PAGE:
The influenza vaccination period in Japan starts at the beginning of October and the vaccination schedule is managed by the Ministry of Health, Labour and Welfare . The Japanese National insurance scheme, which provides basic universal coverage of all medical costs for all nationals, does not cover influenza vaccine. Japanese nationals have to pay the cost of vaccination out-of-pocket, except for the elderly aged 65 years or older, whose vaccination is provided at local government cost by public health service centers. Children and other adults receive influenza vaccination at community clinics or hospitals at their own cost. Several employment-based health insurance plans operated by private companies subsidize influenza vaccination and the scope of subsidy differs by the age group covered and fee. Accordingly, vaccination status and dates were identified from records in the health plans for the respective influenza vaccination subsidies.
Subjects were employees and their dependents aged 1 to 64 years as of October 1st 2013. Enrollees were eligible if their health plan provided subsidies for influenza vaccination. Because the Japan Pediatric Society does not recommend influenza vaccination for infants aged less than 1 year, potentially biasing pediatrician preferences for who should be vaccinated in this age group , we excluded infants aged ≤1 year from the evaluation of vaccine effectiveness. Some health plans do not provide a subsidiary program for influenza vaccination for particular age groups, such as adults aged 20 years or older. We therefore excluded subjects who were not eligible for subsidies or whose enrollment in the health plan started on or after October 2012 or ended before May 2014, to eliminate potential misclassification of vaccination status during the 2012/2013 and 2013/2014 seasons. Because seniors aged over 64 years were strongly recommended to receive vaccination and were often supported by subsidies from local governments rather than by health insurance plans, we also excluded subjects aged over 64 years to avoid misclassification of influenza vaccination status. We further excluded patients with prolonged hospitalization, on the basis that the extended period they spent in a managed environment may have affected their probability of being vaccinated or their risk of virus exposure. Patients with prolonged hospitalization were identified as those with a record of hospitalization for ≥24 days/month over ≥7 months.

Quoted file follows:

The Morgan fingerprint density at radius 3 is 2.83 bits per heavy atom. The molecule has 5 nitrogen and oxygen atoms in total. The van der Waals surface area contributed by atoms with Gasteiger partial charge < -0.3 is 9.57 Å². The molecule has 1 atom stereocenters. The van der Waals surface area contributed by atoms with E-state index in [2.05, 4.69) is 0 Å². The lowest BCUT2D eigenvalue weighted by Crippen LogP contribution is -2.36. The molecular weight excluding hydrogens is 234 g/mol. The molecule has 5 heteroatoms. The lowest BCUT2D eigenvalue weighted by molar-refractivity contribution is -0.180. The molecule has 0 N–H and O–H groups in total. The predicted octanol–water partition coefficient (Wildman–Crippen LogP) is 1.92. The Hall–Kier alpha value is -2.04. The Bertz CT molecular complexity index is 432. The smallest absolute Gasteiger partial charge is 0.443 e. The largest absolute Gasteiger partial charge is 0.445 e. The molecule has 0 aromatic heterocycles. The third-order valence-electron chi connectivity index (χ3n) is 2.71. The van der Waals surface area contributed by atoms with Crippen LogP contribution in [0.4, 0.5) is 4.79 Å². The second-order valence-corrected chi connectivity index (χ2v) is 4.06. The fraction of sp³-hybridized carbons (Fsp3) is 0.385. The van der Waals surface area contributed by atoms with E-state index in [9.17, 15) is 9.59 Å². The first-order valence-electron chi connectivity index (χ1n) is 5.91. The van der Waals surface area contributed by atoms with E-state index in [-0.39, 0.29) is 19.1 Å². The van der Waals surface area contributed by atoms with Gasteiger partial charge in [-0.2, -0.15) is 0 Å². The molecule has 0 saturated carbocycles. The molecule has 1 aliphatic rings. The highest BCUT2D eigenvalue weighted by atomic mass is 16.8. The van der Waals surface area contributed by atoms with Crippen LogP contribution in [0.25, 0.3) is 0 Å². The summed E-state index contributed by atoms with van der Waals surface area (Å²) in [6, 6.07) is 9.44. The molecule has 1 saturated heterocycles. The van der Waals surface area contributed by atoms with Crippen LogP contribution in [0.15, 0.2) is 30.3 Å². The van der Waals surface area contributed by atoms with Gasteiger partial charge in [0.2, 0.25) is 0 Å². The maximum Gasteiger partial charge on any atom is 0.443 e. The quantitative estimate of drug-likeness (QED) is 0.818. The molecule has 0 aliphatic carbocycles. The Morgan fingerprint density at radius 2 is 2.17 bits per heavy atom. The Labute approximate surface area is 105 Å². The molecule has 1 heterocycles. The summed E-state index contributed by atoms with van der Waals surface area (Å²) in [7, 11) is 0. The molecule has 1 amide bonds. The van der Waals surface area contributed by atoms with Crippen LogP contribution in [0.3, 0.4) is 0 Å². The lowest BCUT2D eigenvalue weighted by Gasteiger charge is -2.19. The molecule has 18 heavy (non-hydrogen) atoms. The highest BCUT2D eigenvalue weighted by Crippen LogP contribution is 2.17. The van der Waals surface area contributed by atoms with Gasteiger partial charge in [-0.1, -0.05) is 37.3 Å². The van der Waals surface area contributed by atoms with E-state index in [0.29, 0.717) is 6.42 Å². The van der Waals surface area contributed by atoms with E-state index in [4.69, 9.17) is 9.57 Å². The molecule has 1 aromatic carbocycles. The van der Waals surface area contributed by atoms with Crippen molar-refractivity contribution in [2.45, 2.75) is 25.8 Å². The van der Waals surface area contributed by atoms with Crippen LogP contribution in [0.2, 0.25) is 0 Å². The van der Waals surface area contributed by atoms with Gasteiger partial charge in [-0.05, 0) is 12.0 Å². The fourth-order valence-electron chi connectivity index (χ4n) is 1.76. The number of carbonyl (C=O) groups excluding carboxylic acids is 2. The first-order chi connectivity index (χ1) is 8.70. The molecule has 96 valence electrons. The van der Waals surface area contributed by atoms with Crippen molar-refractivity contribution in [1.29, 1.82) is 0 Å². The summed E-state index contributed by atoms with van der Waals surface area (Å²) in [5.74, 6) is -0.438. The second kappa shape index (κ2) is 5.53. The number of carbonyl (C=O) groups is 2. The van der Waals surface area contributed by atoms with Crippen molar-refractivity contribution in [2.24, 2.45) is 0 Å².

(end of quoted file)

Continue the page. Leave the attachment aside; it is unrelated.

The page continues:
The risk period for outcome events in vaccinees was from 14 days after the date of vaccination to 31 May 2014. Subjects who experienced an outcome event within 13 days after vaccination were excluded to ensure that the effects of vaccination were accurately assessed . For non-vaccinees, the whole study period was the risk period for effectiveness. Subjects who got vaccinated after having experienced an outcome event were classified as non-vaccinees and censored at the time of outcome diagnosis.
We used the same definitions for the incidences of influenza diagnosis and complications as the ones used for the preceding pediatric study, which were based on the International Statistical Classification of Diseases and Related Health Problems 10th Revision (ICD-10) codes . A primary diagnosis of influenza was based on the ICD-10 codes J101, J110, J111, and J118. To test the robustness of the definition based on these codes in sensitivity analyses, three different definitions of influenza incidence were developed, as follows: 1) combination of the ICD-10 codes defined above with records of the use of a rapid-testing kit, identified by claim records for the influenza virus antigen (high-sensitive) test; 2) combination of these ICD-10 codes with a prescription for antiviral drugs, as determined using the Anatomical Therapeutic Chemical (ATC) J05B4 classification of the European Pharmaceutical Marketing Research Association; or 3) the combination of the J101 code “influenza due to identified seasonal influenza virus” and use of a rapid-testing kit. Secondary outcomes of influenza complications included pneumonia (J12-J18) and respiratory tract diseases (RTD: J00-J22, apart from the above influenza codes). There were both defined using ICD-10 codes only. Cases requiring hospitalization were additionally defined for secondary outcomes as subjects hospitalized within 3 days before or after the date of influenza diagnosis (hospitalization with influenza); subjects hospitalized within 7 days of the diagnosis date of RTD (hospitalization with RTD); and emergency hospitalization with influenza or pneumonia. We identified emergency hospitalization using claim codes of the national health insurance medical fee schedule for emergency hospitalization (A205 or A300) .